Although firmly set within the bounds of the genre, Infest the Rats' Nest is not a total departure of King Gizzard's past and refrains from sounding merely nostalgic. Signature to King Gizzard's sound, there is an abundance of odd time signatures (fitting for a band that seems to be more comfortable playing in 7/4 than 4/4), a healthy use of wah pedals and overly delayed, squealy guitar leads, as well as the band's usual jocular rhyming lyricism. "Space is the place for the human race / Chasing the race for the new place" as bellowed on "Perihilion". The album ultimately sounds like King Gizzard's take on thrash metal, rather than an attempt to regurgitate their favorite artists.

To label King Gizzard and the Lizard Wizard a psychedelic garage rock band seems like a misnomer when they so often explore other genres. On Infest the Rats' Nest their garage rock roots are almost imperceptible, as they commit so heartily to thrash metal and produce an album placed firmly at the top of its genre.







The 10 Best Experimental Albums of 2015

Music of all kinds are tending toward a consciously experimental direction. Maybe we’re finally getting through to them.


John Lewis, C.T. Vivian, and Their Fellow Freedom Riders Are Celebrated in 'Breach of Peace'

John Lewis and C.T. Vivian were titans of the Civil Rights struggle, but they are far from alone in fighting for change. Eric Etheridge's masterful then-and-now project, Breach of Peace, tells the stories of many of the Freedom Riders.


Unwed Sailor's Johnathon Ford Discusses Their New Album and 20 Years of Music

Johnathon Ford has overseen Unwed Sailor for more than 20 years. The veteran musician shows no sign of letting up with the latest opus, Look Alive.

Jedd Beaudoin

Jazz Trombonist Nick Finzer Creates a 'Cast of Characters'

Jazz trombonist Nick Finzer shines with his compositions on this mainstream jazz sextet release, Cast of Characters.


Datura4 Travel Blues-Rock Roads on 'West Coast Highway Cosmic'

Australian rockers Datura4 take inspiration from the never-ending coastal landscape of their home country to deliver a well-grounded album between blues, hard rock, and psychedelia.


Murder Is Most Factorial in 'Eighth Detective'

Mathematician Alex Pavesi's debut novel, The Eighth Detective, posits mathematical rules defining 'detective fiction'.


Eyedress Sets Emotions Against Shoegaze Backdrops on 'Let's Skip to the Wedding'

Eyedress' Let's Skip to the Wedding is a jaggedly dreamy assemblage of sounds that's both temporally compact and imaginatively expansive, all wrapped in vintage shoegaze ephemera.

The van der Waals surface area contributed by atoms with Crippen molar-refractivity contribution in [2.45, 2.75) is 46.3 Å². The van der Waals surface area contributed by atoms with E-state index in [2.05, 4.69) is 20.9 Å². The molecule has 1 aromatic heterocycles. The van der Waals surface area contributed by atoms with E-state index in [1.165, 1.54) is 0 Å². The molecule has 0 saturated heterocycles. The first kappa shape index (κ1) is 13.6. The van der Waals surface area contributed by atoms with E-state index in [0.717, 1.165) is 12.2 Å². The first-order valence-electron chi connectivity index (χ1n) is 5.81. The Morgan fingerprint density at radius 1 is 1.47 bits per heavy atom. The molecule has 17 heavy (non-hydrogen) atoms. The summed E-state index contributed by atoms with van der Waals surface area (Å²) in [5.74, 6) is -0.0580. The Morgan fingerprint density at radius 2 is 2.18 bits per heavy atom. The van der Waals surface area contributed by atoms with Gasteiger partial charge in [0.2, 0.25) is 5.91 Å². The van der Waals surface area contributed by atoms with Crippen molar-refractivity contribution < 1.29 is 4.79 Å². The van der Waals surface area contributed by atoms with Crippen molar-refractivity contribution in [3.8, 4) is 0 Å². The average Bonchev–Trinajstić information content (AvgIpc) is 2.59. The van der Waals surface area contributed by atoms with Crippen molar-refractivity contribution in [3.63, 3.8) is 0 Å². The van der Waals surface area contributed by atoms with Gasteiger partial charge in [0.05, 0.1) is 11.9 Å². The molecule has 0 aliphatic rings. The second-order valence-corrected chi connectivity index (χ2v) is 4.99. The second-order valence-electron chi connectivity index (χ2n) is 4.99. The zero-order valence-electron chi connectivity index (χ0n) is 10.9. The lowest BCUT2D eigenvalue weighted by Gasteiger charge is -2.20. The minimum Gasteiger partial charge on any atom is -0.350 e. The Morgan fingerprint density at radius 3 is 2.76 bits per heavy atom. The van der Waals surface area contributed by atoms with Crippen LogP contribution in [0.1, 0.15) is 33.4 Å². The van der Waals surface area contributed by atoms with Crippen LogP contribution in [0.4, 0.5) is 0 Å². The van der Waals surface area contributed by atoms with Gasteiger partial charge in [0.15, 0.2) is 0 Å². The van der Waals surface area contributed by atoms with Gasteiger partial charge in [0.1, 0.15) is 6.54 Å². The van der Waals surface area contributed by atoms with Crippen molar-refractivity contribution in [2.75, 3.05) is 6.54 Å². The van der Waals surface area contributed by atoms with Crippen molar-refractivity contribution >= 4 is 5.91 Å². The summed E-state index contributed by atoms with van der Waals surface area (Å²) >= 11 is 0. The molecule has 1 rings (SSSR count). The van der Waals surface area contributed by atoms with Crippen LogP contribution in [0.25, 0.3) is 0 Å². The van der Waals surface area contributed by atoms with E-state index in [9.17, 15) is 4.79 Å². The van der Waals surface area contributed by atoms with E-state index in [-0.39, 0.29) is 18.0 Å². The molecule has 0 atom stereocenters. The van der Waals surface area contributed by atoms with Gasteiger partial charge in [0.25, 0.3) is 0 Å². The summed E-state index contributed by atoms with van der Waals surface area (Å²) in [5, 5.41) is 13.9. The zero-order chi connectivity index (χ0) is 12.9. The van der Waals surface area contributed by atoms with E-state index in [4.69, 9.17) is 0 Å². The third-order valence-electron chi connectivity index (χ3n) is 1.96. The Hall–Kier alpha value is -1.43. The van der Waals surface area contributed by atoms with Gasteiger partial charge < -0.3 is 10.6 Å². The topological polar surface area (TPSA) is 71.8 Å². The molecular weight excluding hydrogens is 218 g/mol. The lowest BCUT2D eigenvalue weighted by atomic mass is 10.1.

Of Purges and Prescience: On David France's LGBTQ Documentary, 'Welcome to Chechnya'

The ongoing persecution of LGBTQ individuals in Chechnya, or anywhere in the world, should come as no surprise, or "amazement". It's a motif undergirding the history of civil society that certain people will always be identified for extermination.


Padma Lakshmi's 'Taste the Nation' Questions What, Exactly, Is American Food

Can food alone undo centuries of anti-immigrant policies that are ingrained in the fabric of the American nation? Padma Lakshmi's Taste the Nation certainly tries.


Performing Race in James Whale's 'Show Boat'

There's a song performed in James Whale's musical, Show Boat, wherein race is revealed as a set of variegated and contradictory performances, signals to others, a manner of being seen and a manner of remaining hidden, and it isn't "Old Man River".


The Greyboy Allstars Rise Up to Help America Come Together with 'Como De Allstars'

If America could come together as one nation under a groove, Karl Denson & the Greyboy Allstars would be leading candidates of musical unity with their funky new album, Como De Allstars.


The Beatles' 'Help!' Redefined How Personal Popular Music Could Be 55 Years Ago

Help! is the record on which the Beatles really started to investigate just how much they could get away with. The album was released 55 years ago this week, and it's the kick-off to our new "All Things Reconsidered" series.


Porridge Radio's Mercury Prize-Nominated 'Every Bad' Is a Wonderful Epistemological Nightmare

With Every Bad, Porridge Radio seduce us with the vulnerability and existential confusion of Dana Margolin's deathly beautiful lyricism interweaved with alluring pop melodies.


​​Beyoncé's 'Black Is King' Builds Identity From Afrofuturism

Beyoncé's Black Is King's reliance on Afrofuturism recuperates the film from Disney's clutches while reclaiming Black excellence.

Reading Pandemics

Colonial Pandemics and Indigenous Futurism in Louise Erdrich and Gerald Vizenor

From a non-Native perspective, COVID-19 may be experienced as an unexpected and unprecedented catastrophe. Yet from a Native perspective, this current catastrophe links to a longer history that is synonymous with European colonization.


John Fullbright Salutes Leon Russell with "If the Shoe Fits" (premiere + interview)

John Fullbright and other Tulsa musicians decamped to Leon Russell's defunct studio for a four-day session that's a tribute to Dwight Twilley, Hoyt Axton, the Gap Band and more. Hear Fullbright's take on Russell's "If The Shoe Fits".

Collapse Expand Reviews

Collapse Expand Features
PM Picks
Collapse Expand Pm Picks

© 1999-2020 All rights reserved.
PopMatters is wholly independent, women-owned and operated.